Rudolf Rassendyll is the younger brother of a British nobleman whose family has a tradition that an ancestress had an affair with a Ruritanian prince, bestowing on some of the family a pointed nose and red hair that Rudolph has himself. The family also stays away from Ruritania, but when Rudolf hears there is to be a coronation of the new king, he decides to attend.

Since Strelsau, the city where the coronation is to be held, is going to be crowded, he decides to stay in the village of Zenda and travel in for the ceremony. He lands in Zenda the day before and, while wandering in the woods, encounters the King, who looks exactly like him except for a beard. Amused, the King invites him to Zenda Castle, where he is staying as a guest of his brother, Duke Michael.

When the King drinks a bottle of wine gifted by Michael, his attendants can’t wake him. Duke Michael has drugged him so he’ll miss his coronation. The King’s attendants, Fritz and Sapt, talk Rudolf into impersonating the King just for the coronation. But things don’t go exactly as planned.

This adventure story is fast moving with interesting characters and lots of action. A fun read!

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Review 2051: #1929 Club! Classics Club Spin! Grand Hotel

The first book I chose for the 1929 Club was one that I have long heard of but never read. It was also coincidentally chosen for my Classics Club Spin!

In the 1920’s, the Grand Hotel is the most expensive in Berlin. Staying there are several guests whose lives are going to be changed.

Grusinskaya is a great ballet dancer still at the top of her form. But her clearly classical style has gone out of fashion, and after a lifetime of being alone, she’s very tired.

Kringelein is a poor clerk who has just found out he is dying and wants to experience a few weeks of luxury and “living.”

Doctor Otternschlag is an injured World War I veteran who hangs around the hotel doing nothing. He begins taking Kringelein around Berlin.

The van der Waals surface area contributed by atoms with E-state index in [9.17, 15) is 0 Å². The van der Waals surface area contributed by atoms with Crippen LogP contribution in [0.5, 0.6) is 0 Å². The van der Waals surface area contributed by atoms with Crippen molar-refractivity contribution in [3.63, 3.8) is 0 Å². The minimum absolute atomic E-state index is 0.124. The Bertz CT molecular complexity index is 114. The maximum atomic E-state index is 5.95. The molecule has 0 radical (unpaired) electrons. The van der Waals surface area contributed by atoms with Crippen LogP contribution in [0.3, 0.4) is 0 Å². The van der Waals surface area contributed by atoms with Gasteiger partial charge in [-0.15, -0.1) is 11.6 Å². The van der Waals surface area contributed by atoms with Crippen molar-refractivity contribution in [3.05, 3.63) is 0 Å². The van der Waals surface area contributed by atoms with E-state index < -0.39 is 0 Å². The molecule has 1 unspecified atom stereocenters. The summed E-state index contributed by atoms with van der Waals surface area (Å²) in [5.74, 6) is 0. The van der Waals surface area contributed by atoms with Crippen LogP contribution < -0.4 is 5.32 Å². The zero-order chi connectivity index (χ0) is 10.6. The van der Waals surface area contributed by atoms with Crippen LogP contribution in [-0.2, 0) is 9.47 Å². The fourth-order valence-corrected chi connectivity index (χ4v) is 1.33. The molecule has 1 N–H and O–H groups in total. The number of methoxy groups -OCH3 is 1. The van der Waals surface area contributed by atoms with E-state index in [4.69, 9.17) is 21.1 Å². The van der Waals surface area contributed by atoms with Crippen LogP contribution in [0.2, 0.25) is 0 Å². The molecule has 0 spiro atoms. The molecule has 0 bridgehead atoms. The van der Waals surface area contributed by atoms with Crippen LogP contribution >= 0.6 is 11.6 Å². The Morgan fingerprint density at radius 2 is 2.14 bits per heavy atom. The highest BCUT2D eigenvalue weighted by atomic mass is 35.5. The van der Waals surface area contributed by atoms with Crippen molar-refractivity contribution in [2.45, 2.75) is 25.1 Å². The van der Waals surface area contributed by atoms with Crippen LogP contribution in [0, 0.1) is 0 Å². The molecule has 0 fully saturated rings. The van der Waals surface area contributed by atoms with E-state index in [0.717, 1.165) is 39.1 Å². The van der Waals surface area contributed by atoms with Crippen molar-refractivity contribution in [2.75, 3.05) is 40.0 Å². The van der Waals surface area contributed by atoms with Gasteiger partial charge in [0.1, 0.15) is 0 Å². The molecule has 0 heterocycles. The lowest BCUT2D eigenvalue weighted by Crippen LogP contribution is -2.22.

Baron Geigern is young, handsome, and personable, but he makes a living as a cat burglar, and he’s after Grusinskaya’s pearls.

Herr Preysing is the general manager of a company there to make a deal who ends up in a mid-life crisis.

Grand Hotel is a zeitgeist novel, very much a product of its time. Baum’s characters show their foibles or redeem themselves. Each one is flawed and complex.

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Classics Club Spin #31

It’s time for another Classics Club Spin. Members who want to participate post a numbered list of 20 of the books from their Classics Club list by this Sunday, September 18. The club takes a spin, and the number selected determines which book from my list I’ll read next.

So, here’s my list:

  1. We by Yevgeny Zemyatin
  2. Grand Hotel by Vicki Baum
  3. Love’s Labour Lost by William Shakespeare
  4. The Fair Jilt by Aphra Behn
  5. Castle Rackrent by Maria Edgeworth
  6. Sleeping Murder by Agatha Christie
  7. Miss Mole by E. H. Young
  8. Cecilia, Memoirs of an Heiress by Fanny Burney
  9. Tis Pity She’s a Whore by John Ford
  10. The Three Musketeers by Alexandre Dumas
  11. The Saga of Gosta Berling by Selma Lagerloff
  12. The Book of Dede Korkut by Anonymous
  13. Our Mutual Friend by Charles Dickens